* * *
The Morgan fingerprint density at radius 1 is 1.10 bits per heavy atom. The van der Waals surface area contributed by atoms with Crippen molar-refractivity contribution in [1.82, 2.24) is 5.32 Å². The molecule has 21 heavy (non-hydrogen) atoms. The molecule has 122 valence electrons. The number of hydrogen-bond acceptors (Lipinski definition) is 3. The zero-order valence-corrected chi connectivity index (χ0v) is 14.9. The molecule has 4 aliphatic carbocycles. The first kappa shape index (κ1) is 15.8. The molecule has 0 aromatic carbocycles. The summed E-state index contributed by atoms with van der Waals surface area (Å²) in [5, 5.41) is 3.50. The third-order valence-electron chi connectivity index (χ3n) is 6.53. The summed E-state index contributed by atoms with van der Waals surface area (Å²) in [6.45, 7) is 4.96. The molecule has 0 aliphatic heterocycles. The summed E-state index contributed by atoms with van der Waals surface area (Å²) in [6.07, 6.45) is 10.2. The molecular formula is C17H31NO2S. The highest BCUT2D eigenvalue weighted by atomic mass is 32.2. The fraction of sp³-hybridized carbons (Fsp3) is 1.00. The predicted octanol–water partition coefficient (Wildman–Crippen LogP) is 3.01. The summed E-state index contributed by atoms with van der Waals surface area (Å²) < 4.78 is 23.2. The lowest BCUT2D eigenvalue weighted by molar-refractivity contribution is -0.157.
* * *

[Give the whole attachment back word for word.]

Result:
The Morgan fingerprint density at radius 1 is 1.10 bits per heavy atom. The van der Waals surface area contributed by atoms with Crippen molar-refractivity contribution in [1.82, 2.24) is 5.32 Å². The molecule has 21 heavy (non-hydrogen) atoms. The molecule has 122 valence electrons. The number of hydrogen-bond acceptors (Lipinski definition) is 3. The zero-order valence-corrected chi connectivity index (χ0v) is 14.9. The molecule has 4 aliphatic carbocycles. The first kappa shape index (κ1) is 15.8. The molecule has 0 aromatic carbocycles. The summed E-state index contributed by atoms with van der Waals surface area (Å²) in [5, 5.41) is 3.50. The third-order valence-electron chi connectivity index (χ3n) is 6.53. The summed E-state index contributed by atoms with van der Waals surface area (Å²) in [6.45, 7) is 4.96. The molecule has 0 aliphatic heterocycles. The summed E-state index contributed by atoms with van der Waals surface area (Å²) in [6.07, 6.45) is 10.2. The molecular formula is C17H31NO2S. The highest BCUT2D eigenvalue weighted by atomic mass is 32.2. The fraction of sp³-hybridized carbons (Fsp3) is 1.00. The predicted octanol–water partition coefficient (Wildman–Crippen LogP) is 3.01. The summed E-state index contributed by atoms with van der Waals surface area (Å²) < 4.78 is 23.2. The lowest BCUT2D eigenvalue weighted by molar-refractivity contribution is -0.157.